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Nanotechnology news

Sensitive sensor detects Down syndrome DNA

According to the Centers for Disease Control and Prevention, Down syndrome is the most common birth defect, occurring once in every 700 births. However, traditional non-invasive prenatal tests for the condition are unreliable ...

dateFeb 13, 2019 in Bio & Medicine
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Nano drops explode 19th century theory

Droplets emanating from a molecular "nano-tap" would behave very differently from those from a household tap 1 million times larger—researchers at the University of Warwick have found. This is potentially crucial step for ...

dateFeb 12, 2019 in Nanophysics
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Nanomachines taught to fight cancer

Scientists from ITMO in collaboration with international colleagues have proposed new DNA-based nanomachines that can be used for gene therapy for cancer. This new invention can greatly contribute to more effective and selective ...

dateFeb 08, 2019 in Bio & Medicine
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Micromotors deliver oral vaccines

Vaccines have saved millions of lives, but nobody likes getting a shot. That's why scientists are trying to develop oral vaccines for infectious diseases. But to be effective, the vaccine must survive digestion and reach ...

dateFeb 06, 2019 in Bio & Medicine
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Superior noise control using graphene

Noise is a dangerous worldwide environmental pollutant: at normal levels found in cities it can induce annoyance, stress and fluctuations in sleep patterns which in turn increase the risk of type-2 diabetes, arterial hypertension, ...

Transformation through light

Laser physicists have taken snapshots of how C60 carbon molecules react to extremely short pulses of intense infrared light.

Precious metal tracks nanoplastics

Tiny plastic particles measuring about 100 nanometres (millionths of a millimetre) are used in many products, for example, to encapsulate dye or aromatic substances or as additives to shampoos and cosmetics. Many of them ...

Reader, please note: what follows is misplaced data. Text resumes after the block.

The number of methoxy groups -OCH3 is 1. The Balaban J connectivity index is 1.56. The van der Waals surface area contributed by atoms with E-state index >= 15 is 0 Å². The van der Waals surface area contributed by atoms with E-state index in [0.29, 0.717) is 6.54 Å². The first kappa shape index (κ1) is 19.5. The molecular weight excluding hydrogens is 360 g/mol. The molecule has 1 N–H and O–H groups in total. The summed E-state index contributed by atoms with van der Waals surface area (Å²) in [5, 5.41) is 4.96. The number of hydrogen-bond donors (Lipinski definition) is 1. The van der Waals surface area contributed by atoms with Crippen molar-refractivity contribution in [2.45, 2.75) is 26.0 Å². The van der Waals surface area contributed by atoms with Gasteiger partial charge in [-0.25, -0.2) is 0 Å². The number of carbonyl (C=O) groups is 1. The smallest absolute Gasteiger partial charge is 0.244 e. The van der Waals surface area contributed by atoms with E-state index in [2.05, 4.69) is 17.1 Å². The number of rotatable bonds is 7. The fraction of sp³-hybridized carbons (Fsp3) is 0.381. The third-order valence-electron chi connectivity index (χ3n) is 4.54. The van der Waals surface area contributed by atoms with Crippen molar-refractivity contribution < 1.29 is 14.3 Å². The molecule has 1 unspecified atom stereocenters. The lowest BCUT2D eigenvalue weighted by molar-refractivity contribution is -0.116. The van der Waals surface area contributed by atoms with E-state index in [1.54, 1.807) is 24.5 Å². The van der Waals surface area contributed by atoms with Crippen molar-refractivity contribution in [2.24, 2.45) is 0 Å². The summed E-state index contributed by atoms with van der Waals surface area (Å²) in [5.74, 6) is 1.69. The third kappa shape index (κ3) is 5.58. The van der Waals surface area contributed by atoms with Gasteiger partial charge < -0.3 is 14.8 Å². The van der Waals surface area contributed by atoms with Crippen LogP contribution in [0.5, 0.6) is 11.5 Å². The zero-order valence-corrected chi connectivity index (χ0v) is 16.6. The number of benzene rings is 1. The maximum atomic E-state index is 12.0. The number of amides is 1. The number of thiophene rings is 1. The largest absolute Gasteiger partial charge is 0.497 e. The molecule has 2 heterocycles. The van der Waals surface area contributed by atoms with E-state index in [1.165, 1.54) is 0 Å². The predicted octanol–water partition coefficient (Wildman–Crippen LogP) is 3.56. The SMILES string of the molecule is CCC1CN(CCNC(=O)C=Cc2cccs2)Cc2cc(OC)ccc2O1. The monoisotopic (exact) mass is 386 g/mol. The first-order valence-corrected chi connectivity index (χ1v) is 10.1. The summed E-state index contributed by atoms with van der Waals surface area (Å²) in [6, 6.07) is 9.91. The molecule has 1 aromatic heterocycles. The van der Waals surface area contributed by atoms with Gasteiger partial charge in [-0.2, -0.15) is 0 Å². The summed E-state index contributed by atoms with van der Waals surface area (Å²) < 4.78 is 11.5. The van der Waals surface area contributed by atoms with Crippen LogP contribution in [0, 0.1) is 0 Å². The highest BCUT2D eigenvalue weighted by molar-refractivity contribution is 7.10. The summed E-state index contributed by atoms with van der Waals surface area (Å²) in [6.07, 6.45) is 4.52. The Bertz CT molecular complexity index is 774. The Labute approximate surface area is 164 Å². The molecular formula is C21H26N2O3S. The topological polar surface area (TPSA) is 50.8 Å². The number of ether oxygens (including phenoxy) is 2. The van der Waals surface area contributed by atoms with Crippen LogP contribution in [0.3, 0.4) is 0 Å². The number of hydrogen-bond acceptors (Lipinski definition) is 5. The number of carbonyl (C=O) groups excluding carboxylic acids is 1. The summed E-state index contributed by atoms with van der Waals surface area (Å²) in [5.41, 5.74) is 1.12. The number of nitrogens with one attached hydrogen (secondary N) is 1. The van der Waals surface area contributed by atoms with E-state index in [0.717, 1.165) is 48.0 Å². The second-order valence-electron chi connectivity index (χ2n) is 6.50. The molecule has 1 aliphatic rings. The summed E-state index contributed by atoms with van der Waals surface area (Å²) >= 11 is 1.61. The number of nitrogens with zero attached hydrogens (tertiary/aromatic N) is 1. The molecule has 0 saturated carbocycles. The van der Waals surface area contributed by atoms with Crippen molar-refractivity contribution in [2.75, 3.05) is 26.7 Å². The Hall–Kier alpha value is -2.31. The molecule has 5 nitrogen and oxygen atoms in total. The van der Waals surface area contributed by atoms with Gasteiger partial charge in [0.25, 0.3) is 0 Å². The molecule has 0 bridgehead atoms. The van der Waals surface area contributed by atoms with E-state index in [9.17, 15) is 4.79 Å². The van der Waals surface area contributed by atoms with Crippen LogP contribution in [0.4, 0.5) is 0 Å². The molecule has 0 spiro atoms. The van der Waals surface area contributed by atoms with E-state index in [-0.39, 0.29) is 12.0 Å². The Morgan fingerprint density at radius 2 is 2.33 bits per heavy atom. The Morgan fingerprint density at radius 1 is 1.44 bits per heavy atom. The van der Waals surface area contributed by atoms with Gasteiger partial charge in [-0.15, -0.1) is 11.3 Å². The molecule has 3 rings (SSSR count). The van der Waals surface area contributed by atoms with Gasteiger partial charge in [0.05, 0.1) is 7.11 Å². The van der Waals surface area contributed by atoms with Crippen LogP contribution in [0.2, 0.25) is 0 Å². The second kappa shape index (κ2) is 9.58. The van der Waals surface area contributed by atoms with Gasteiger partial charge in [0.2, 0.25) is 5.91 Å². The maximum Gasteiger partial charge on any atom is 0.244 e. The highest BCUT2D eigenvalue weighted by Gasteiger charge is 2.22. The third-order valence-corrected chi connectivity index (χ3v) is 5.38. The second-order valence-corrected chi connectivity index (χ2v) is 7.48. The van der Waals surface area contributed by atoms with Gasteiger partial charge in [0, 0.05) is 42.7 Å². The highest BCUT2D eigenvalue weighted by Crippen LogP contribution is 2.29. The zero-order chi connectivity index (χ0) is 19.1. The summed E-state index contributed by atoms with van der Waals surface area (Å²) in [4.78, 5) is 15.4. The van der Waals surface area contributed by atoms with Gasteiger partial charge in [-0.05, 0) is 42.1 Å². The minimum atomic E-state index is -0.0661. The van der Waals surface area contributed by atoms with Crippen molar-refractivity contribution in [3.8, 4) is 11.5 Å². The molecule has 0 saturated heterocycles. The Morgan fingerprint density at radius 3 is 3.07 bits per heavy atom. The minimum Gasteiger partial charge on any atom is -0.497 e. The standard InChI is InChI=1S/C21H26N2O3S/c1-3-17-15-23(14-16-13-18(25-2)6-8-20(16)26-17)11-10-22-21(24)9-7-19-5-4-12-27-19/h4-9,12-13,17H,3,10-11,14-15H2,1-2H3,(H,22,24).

Wrinkles take the heat

Single atomic sheets of black phosphorus are attracting attention for their potential in future electronics applications. A*STAR researchers have now completed experiments at the nanoscale to unlock the secret of this material's ...

A sustainable and recyclable thermoelectric paper

Thermoelectric materials, capable of transforming heat into electricity, are very promising for converting residual heat into electrical energy, as they convert hardly usable or nearly lost thermal energy in an efficient ...

Maximizing the potential of MXenes

Amidst a surge of research over the last two decades focusing on the special properties of structures that are just an atom or two thick, called "two-dimensional" materials, researchers at Drexel University have steadily ...

Antireflection coating makes plastic invisible

Antireflection (AR) coatings on plastics have a multitude of practical applications, including glare reduction on eyeglasses, computer monitors and the display on your smart-phone when outdoors. Now, researchers at Penn State ...

Layered cocktails inspire new form of male birth control

For decades, women have shouldered most of the burden of contraception. However, long-term use of female birth control pills could increase the risk for side effects such as blood clots or breast cancer. Now, inspired by ...

Waterproof graphene electronic circuits

Water molecules distort the electrical resistance of graphene, but a team of European researchers has discovered that when this two-dimensional material is integrated with the metal of a circuit, contact resistance is not ...

Observation of quantized heating in quantum matter
Sound waves let quantum systems 'talk' to one another
Light-based production of drug-discovery molecules
Solid-state catalysis: Fluctuations clear the way
Design principles for peroxidase-mimicking nanozymes
Great white shark genome decoded
How our plants have turned into thieves to survive
Antibiotic resistances spread faster than so far thought
Linking sensing to signaling during plant immunity
Energetic particles can bombard exoplanets
Predicting sequence from structure

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